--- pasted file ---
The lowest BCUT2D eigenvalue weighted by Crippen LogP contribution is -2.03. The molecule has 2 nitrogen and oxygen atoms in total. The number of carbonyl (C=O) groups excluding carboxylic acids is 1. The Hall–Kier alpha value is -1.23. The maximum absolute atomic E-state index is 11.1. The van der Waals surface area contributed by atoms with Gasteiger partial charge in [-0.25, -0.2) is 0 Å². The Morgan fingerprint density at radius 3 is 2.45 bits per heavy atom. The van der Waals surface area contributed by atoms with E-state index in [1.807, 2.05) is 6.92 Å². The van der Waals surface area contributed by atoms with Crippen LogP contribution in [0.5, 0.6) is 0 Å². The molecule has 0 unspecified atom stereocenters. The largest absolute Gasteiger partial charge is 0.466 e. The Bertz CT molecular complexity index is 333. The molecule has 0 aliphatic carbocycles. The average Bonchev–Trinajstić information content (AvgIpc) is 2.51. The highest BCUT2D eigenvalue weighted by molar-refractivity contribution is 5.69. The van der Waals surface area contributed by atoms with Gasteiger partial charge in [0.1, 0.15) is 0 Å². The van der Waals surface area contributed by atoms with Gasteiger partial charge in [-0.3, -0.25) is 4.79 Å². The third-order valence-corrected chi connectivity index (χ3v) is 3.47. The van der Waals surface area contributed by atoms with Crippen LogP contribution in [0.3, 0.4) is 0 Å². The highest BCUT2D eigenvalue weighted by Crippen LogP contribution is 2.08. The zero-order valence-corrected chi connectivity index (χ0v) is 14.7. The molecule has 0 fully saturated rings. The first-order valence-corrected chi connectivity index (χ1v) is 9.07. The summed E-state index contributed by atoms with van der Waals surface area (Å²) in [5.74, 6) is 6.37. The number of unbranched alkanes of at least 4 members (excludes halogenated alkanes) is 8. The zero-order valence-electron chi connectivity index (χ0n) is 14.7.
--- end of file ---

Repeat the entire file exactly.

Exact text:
The lowest BCUT2D eigenvalue weighted by Crippen LogP contribution is -2.03. The molecule has 2 nitrogen and oxygen atoms in total. The number of carbonyl (C=O) groups excluding carboxylic acids is 1. The Hall–Kier alpha value is -1.23. The maximum absolute atomic E-state index is 11.1. The van der Waals surface area contributed by atoms with Gasteiger partial charge in [-0.25, -0.2) is 0 Å². The Morgan fingerprint density at radius 3 is 2.45 bits per heavy atom. The van der Waals surface area contributed by atoms with E-state index in [1.807, 2.05) is 6.92 Å². The van der Waals surface area contributed by atoms with Crippen LogP contribution in [0.5, 0.6) is 0 Å². The molecule has 0 unspecified atom stereocenters. The largest absolute Gasteiger partial charge is 0.466 e. The Bertz CT molecular complexity index is 333. The molecule has 0 aliphatic carbocycles. The average Bonchev–Trinajstić information content (AvgIpc) is 2.51. The highest BCUT2D eigenvalue weighted by molar-refractivity contribution is 5.69. The van der Waals surface area contributed by atoms with Gasteiger partial charge in [0.1, 0.15) is 0 Å². The van der Waals surface area contributed by atoms with Gasteiger partial charge in [-0.3, -0.25) is 4.79 Å². The third-order valence-corrected chi connectivity index (χ3v) is 3.47. The van der Waals surface area contributed by atoms with Crippen LogP contribution in [0.3, 0.4) is 0 Å². The highest BCUT2D eigenvalue weighted by Crippen LogP contribution is 2.08. The zero-order valence-corrected chi connectivity index (χ0v) is 14.7. The molecule has 0 fully saturated rings. The first-order valence-corrected chi connectivity index (χ1v) is 9.07. The summed E-state index contributed by atoms with van der Waals surface area (Å²) in [5.74, 6) is 6.37. The number of unbranched alkanes of at least 4 members (excludes halogenated alkanes) is 8. The zero-order valence-electron chi connectivity index (χ0n) is 14.7.